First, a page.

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The div will have purple background and white font, even though a conflicting style is being applied as background=yellow and font=black. This is because of specificity.


Calculating specificity

So how do we calculate it? As we need to compare it's very handy to have a numerical calculation for the priority of styles being applied to an element. To calculate specificity, let's consider a number of 4 digits:-
[0, 0, 0, 0]

Each position in the number represents the following:-

  • Inline styles (1000s place) - Example: <div style="color: blue;">
  • IDs (100s place) - Example: #footer
  • Classes, pseudo-classes, attribute selectors (10s place) - Example: .button-link, :hover, [href]
  • Elements and pseudo-elements (1s place) - Example: div, ::before

So in the above example, two different rules were defined,

  • one using .button-link class (Specificity = 0,0,1,0 = 10)
  • second using div element (Specificity = 0,0,0,1 = 1)

Since the first specificity is higher, the first rule gets applied. Calculation rule can also be written as:

  • Start at 0, add 100 for each ID value, add 10 for each class, pseudo-class, attribute selector, and then add 1 for each element selector or pseudo-element.

Some calculation examples are given below:-
Specificity calculation examples


Specificity example

Let's consider a simple example and try to guess which style will be applied to the div element in the below code:-

<!DOCTYPE html>
<html>
  <head>
    <title>CSS</title>
    <meta charset="UTF-8" />
    <link rel="stylesheet" type="text/css" href="src/styles.css" ; />
    <style>
      /* Specificity = 0,1,0,0*/
      #btn {
        color: orange;
        background-color: blueviolet;
      }
      /* Specificity = 0,0,1,0*/
      .button-link {
        color: white;
        background-color: purple;
      }
      /* Specificity = 0,0,0,1*/
      div {
        color: black;
        background-color: yellow;
      }
    </style>
  </head>

  <body>
    <div
      class="button-link"
      id="btn"
      style="border: none; font-size: 20px; width: 20%; padding: 1rem;"
    >
      Button Text
    </div>
  </body>
</html>
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As you might have guessed, the id selector has the highest specificity of 100 followed by class = 10 and then the element = 1. Thus the div looks as below:

div spec example

What if we wanted to override the id style, would the below code work?

<!DOCTYPE html>
<html>
  <head>
    <title>CSS</title>
    <meta charset="UTF-8" />
    <link rel="stylesheet" type="text/css" href="src/styles.css" ; />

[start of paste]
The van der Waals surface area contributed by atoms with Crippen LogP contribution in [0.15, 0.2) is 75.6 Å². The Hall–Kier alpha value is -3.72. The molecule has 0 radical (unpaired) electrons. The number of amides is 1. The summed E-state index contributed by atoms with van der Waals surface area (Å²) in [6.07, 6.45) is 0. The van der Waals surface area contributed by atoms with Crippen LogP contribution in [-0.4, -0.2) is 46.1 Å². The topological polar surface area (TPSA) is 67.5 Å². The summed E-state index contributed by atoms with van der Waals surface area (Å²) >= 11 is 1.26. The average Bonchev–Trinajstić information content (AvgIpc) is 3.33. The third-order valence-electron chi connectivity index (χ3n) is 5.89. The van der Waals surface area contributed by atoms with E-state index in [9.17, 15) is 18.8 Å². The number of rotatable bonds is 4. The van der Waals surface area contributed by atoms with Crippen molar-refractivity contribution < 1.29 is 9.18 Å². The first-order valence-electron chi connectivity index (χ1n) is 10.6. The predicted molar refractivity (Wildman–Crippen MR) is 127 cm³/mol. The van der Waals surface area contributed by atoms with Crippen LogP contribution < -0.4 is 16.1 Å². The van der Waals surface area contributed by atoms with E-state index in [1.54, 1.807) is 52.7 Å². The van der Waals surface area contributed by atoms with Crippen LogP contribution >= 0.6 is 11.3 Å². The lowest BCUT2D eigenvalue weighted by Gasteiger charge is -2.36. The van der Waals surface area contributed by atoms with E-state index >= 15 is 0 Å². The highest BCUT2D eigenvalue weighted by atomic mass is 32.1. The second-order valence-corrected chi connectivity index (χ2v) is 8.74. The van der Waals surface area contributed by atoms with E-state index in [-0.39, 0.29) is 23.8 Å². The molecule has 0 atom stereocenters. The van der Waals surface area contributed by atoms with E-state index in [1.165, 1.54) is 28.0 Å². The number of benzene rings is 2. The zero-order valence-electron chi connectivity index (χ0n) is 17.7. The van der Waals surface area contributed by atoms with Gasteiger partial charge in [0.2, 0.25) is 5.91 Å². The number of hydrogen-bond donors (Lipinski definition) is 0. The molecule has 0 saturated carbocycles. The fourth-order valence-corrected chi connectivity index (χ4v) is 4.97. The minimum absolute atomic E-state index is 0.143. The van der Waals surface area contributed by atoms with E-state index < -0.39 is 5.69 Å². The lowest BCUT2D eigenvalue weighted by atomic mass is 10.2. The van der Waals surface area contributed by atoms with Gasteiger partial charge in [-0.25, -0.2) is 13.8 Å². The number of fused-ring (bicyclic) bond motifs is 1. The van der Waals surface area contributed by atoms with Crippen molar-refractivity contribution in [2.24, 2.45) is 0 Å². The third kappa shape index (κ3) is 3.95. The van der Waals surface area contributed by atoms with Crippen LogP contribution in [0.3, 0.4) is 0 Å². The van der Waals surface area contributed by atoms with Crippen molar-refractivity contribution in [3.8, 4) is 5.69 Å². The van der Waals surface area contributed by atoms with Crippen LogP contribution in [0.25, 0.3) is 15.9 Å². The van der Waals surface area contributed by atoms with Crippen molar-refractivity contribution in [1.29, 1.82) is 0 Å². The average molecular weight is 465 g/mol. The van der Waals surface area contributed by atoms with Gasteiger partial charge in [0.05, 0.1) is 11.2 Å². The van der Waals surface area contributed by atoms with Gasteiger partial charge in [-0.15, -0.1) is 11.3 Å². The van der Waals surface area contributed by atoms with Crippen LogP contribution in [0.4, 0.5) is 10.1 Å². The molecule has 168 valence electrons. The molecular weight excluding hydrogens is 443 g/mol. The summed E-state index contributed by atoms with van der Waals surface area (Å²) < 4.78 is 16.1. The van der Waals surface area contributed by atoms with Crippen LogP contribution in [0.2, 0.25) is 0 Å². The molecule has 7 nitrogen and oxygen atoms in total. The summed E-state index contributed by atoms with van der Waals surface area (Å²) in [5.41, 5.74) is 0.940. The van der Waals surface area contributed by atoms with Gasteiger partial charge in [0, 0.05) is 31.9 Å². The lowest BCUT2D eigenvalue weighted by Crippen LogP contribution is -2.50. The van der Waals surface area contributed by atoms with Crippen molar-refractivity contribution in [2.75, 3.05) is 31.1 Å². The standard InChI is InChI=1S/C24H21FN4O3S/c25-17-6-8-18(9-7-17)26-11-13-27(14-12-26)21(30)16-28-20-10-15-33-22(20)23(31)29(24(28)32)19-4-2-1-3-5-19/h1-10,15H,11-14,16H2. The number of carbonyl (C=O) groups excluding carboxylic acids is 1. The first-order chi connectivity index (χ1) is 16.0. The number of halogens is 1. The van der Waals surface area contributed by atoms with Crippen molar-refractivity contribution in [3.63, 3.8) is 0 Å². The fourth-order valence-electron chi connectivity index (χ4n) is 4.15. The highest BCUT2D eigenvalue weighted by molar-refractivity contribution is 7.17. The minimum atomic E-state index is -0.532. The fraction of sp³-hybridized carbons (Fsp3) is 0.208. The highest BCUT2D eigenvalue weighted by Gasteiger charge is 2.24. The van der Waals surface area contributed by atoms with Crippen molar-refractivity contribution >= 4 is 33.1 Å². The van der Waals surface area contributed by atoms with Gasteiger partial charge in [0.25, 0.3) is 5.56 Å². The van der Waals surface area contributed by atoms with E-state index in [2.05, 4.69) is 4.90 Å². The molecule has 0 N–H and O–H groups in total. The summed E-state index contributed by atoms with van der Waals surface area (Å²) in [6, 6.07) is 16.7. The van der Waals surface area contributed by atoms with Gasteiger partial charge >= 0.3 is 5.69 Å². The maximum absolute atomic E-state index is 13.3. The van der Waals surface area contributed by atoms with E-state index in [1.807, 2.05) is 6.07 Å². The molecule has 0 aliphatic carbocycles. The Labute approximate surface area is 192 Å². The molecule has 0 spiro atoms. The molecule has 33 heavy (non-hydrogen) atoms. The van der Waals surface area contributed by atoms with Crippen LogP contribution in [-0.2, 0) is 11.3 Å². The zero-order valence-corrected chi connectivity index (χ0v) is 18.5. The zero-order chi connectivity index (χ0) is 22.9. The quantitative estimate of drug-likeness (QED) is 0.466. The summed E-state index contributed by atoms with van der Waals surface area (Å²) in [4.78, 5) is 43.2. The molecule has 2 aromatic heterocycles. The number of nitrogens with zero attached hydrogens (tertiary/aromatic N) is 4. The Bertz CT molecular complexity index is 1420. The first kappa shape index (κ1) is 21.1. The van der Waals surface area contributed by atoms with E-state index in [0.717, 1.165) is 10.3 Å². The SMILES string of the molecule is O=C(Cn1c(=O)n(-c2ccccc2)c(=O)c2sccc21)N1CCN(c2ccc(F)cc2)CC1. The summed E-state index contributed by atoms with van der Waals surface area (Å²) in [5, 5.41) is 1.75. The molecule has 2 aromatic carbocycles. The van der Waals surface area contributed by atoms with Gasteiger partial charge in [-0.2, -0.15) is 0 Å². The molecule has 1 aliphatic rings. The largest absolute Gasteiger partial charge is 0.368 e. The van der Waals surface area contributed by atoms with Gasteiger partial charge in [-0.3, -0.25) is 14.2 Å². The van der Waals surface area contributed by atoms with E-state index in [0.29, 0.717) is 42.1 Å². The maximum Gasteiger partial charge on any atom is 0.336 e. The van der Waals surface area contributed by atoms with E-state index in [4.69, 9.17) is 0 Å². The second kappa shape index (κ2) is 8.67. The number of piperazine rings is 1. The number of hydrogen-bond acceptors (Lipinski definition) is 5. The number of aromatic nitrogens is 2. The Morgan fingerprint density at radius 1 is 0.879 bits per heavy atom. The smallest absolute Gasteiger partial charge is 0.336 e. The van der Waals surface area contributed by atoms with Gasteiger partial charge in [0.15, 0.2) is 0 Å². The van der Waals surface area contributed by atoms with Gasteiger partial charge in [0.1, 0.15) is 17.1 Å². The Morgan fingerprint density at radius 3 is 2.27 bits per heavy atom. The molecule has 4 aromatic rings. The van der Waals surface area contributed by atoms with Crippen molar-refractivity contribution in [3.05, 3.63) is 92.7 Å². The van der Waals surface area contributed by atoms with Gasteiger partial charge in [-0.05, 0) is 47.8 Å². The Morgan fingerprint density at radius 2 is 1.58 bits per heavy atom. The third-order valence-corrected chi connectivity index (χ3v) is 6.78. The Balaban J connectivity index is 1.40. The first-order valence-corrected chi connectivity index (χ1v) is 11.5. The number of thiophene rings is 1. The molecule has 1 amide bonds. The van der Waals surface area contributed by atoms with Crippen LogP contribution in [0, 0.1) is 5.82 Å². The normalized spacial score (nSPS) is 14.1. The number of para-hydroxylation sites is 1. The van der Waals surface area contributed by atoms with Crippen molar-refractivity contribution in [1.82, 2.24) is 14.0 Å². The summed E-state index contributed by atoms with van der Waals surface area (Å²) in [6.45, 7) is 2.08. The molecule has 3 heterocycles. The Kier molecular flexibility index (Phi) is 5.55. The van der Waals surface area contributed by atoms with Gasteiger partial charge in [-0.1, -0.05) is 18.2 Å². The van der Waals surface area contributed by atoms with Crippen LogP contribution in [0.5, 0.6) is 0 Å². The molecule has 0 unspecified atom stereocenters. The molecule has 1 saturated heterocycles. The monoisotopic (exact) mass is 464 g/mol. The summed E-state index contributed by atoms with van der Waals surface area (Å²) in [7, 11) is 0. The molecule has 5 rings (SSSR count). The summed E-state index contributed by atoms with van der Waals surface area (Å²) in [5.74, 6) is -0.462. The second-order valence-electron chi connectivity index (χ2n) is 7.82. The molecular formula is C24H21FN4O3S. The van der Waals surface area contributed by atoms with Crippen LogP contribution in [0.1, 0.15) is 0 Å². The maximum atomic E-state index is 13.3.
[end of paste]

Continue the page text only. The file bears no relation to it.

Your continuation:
<style>
      #btn {
        color: orange;
        background-color: blueviolet;
      }
      .outer-box#outer .button-link {
        color: blue;
        background-color: green;
      }
      .button-link {
        color: white;
        background-color: purple;
      }
      div {
        color: black;
        background-color: yellow;
      }
    </style>
  </head>

  <body>
    <section
      class="outer-box"
      id="outer"
      style="background-color: grey; width: 60%; height: 10rem;"
    >
      <div
        class="button-link"
        id="btn"
        style="border: none; font-size: 20px; width: 20%; padding: 1rem;"
      >
        Button Text
      </div>
    </section>
  </body>
</html>
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Yes! You can calculate the specificity and see that .outer-box#outer .button-link has a specificity of 1,2,0 or 120 which is greater than the previous id specificity being applied of 1,0,0 or 100. Thus the div now looks like this:-
div spec override example


Conclusion and Important Notes

  • Because of CSS's cascading nature, if two rules are applied to the same element, the one that comes last will be used.
  • CSS Specificity is a very crucial topic to understand website styling and also for debugging the styles being applied to your site.
  • This blog didn't touch upon it but !important is another useful concept to know. If a style declaration contains an important rule, it takes precedence over all other declarations. !important interacts directly with specificity, even though it has nothing to do with it. However, using !important is not recommended because it complicates debugging. Check this for more information.

That's all I have on this topic. Do let me know your thoughts and feedback below. Hope you learned something new through this!
Feel free to reach out to me on Twitter or Linkedin

Top comments (4)

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VeskoPL

Great presentation.

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evansifyke profile image
Melbite blogging Platform

Great content

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Justinmaker

Great tutorial

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VeskoPL • Edited on

My students.